This Week’s ESSA News: How Schools Can Use ESSA Funds to Boost Social-Emotional Learning and Instruction, How Idaho Is Missing the Mark on Early ESSA Targets & More
This update on the Every Student Succeeds Act and the education plans now being implemented by states and school districts is produced in partnership with ESSA Essentials, an ongoing series from the Collaborative for Student Success. It’s an offshoot of their ESSA Advance newsletter, which you can sign up for here! (See our recent ESSA updates from previous weeks right here.)
The Every Student Succeeds Act “has significantly changed the nation’s school accountability landscape,” writes Hugh Fournier, director of corporate communications at NWEA. “Increasingly, schools are being held accountable for their contributions to student academic growth, with many states weighting growth as much as, or more than, single point-in-time achievement measures.” A new report from NWEA identifies three key takeaways from an examination of school effectiveness research:
● “School effectiveness measures are sensitive to summer loss.” Those schools held accountable via fall-to-spring student growth were frequently different from those accountable via spring-to-spring growth, a “common practice under ESSA.”
● “More student growth is attributable to schools when summer loss is considered.” Additionally, much of student test score gains were “attributable to schools when using fall-to-spring growth rather than spring-to-spring scores.”
● “Ignoring summer loss can impact which schools are identified as low-performing under ESSA.” Therefore, under ESSA, summer loss can contribute to schools being identified as low-performing, suggesting that “we may be unfairly penalizing schools serving the most marginalized students.”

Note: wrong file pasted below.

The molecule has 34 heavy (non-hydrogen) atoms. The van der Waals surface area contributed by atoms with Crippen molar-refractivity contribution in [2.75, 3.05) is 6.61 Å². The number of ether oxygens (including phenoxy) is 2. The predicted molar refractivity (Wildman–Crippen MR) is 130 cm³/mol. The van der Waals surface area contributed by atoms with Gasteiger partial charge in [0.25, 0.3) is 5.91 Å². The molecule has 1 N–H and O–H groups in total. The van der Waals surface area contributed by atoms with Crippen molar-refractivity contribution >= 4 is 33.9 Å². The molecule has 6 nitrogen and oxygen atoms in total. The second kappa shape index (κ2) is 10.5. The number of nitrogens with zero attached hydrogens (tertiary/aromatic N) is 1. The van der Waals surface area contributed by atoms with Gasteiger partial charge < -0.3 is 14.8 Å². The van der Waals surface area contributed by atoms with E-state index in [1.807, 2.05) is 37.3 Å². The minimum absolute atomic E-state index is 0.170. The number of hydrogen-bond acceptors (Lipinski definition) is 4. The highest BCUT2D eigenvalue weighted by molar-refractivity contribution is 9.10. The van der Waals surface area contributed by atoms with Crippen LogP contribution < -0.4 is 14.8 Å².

Check out below for more ESSA news:
Boosting teacher preparedness — and SEL — via Title II
While there is clear, consistent and long-standing evidence that social and emotional skills are important factors in student success, it is not yet clear what educators and schools can do to foster these abilities. In this two-part Learning Policy Institute report, authors Hanna Melnick and Lorea Martinez offer “information on how preservice and in-service teacher training can support good teaching practices and implement social-emotional learning in schools, while providing a picture of what SEL looks like when integrated into the school day.”
They also note that “federal, state, and local efforts can support school and district leaders’ learning about SEL and administrators’ role in supporting teachers and students.” States can use federal dollars to foot the bill via “targeted funds, such as those provided in Title II of the Every Student Succeeds Act, to make strategic investments in their school leader workforce.”
Idaho off mark on nearly all ESSA targets
Clark Corbin reports for Idaho EdNews that Idaho “has failed to meet 33 of 34 interim targets for long-term goals” that were outlined in the state’s ESSA plan.
More specifically, Idaho’s ESSA plan lays out a “series of performance and achievement goals they hope to meet by 2022,” which call “for increasing test scores and closing achievement gaps.” The interim targets, which “incrementally broke down the difference between the long-term goal and the baseline,” were put in place in an attempt to ensure that the state is properly monitoring progress. Ultimately, however, Idaho fell short of meeting these interim goals.
ESSA, students with disabilities, and missed opportunities
In the context of ongoing ESSA implementation, this report from the National Center for Learning Disabilities provides the “first national analysis” of how state plans deal with students with disabilities under ESSA. Assessing ESSA: Missed Opportunities for Students with Disabilities examined “the 15 most critical components of effectively supporting students with disabilities in the ESSA plan for each state, the District of Columbia and Puerto Rico and developed a rating system for each” over three critical areas: holding districts and schools accountable, helping struggling schools and collaborating to support all students.Submit a Letter to the Editor